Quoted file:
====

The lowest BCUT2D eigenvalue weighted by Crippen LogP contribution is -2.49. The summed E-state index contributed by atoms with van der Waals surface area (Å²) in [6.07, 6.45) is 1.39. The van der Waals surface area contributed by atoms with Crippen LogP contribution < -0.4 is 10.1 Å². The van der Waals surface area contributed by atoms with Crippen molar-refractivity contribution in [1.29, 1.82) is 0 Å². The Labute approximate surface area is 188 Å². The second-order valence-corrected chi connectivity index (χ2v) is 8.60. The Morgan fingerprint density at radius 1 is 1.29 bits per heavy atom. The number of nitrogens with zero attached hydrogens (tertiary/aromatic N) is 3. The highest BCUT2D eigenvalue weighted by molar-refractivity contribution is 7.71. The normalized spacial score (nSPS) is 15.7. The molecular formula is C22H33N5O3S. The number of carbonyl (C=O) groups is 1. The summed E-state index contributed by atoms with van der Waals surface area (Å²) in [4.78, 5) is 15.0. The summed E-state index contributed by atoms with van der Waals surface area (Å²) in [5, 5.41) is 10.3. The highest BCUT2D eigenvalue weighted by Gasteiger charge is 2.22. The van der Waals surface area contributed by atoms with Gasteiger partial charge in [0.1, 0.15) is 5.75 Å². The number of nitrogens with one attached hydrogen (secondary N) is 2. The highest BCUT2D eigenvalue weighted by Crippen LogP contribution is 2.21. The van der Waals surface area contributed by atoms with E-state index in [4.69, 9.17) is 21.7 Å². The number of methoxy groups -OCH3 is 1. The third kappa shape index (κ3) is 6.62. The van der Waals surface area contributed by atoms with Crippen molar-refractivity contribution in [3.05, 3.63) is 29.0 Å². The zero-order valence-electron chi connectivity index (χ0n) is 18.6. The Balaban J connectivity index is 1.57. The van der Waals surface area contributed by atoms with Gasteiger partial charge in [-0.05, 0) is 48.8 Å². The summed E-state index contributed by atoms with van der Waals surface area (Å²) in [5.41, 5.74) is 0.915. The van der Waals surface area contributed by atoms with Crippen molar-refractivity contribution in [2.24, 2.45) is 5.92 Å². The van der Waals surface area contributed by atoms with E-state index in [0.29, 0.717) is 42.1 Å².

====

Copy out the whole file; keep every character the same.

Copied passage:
The lowest BCUT2D eigenvalue weighted by Crippen LogP contribution is -2.49. The summed E-state index contributed by atoms with van der Waals surface area (Å²) in [6.07, 6.45) is 1.39. The van der Waals surface area contributed by atoms with Crippen LogP contribution < -0.4 is 10.1 Å². The van der Waals surface area contributed by atoms with Crippen molar-refractivity contribution in [1.29, 1.82) is 0 Å². The Labute approximate surface area is 188 Å². The second-order valence-corrected chi connectivity index (χ2v) is 8.60. The Morgan fingerprint density at radius 1 is 1.29 bits per heavy atom. The number of nitrogens with zero attached hydrogens (tertiary/aromatic N) is 3. The highest BCUT2D eigenvalue weighted by molar-refractivity contribution is 7.71. The normalized spacial score (nSPS) is 15.7. The molecular formula is C22H33N5O3S. The number of carbonyl (C=O) groups is 1. The summed E-state index contributed by atoms with van der Waals surface area (Å²) in [4.78, 5) is 15.0. The summed E-state index contributed by atoms with van der Waals surface area (Å²) in [5, 5.41) is 10.3. The highest BCUT2D eigenvalue weighted by Gasteiger charge is 2.22. The van der Waals surface area contributed by atoms with Gasteiger partial charge in [0.1, 0.15) is 5.75 Å². The number of nitrogens with one attached hydrogen (secondary N) is 2. The highest BCUT2D eigenvalue weighted by Crippen LogP contribution is 2.21. The van der Waals surface area contributed by atoms with E-state index in [4.69, 9.17) is 21.7 Å². The number of methoxy groups -OCH3 is 1. The third kappa shape index (κ3) is 6.62. The van der Waals surface area contributed by atoms with Crippen molar-refractivity contribution in [3.05, 3.63) is 29.0 Å². The zero-order valence-electron chi connectivity index (χ0n) is 18.6. The Balaban J connectivity index is 1.57. The van der Waals surface area contributed by atoms with Gasteiger partial charge in [-0.05, 0) is 48.8 Å². The summed E-state index contributed by atoms with van der Waals surface area (Å²) in [5.41, 5.74) is 0.915. The van der Waals surface area contributed by atoms with Crippen molar-refractivity contribution in [2.24, 2.45) is 5.92 Å². The van der Waals surface area contributed by atoms with E-state index in [0.29, 0.717) is 42.1 Å².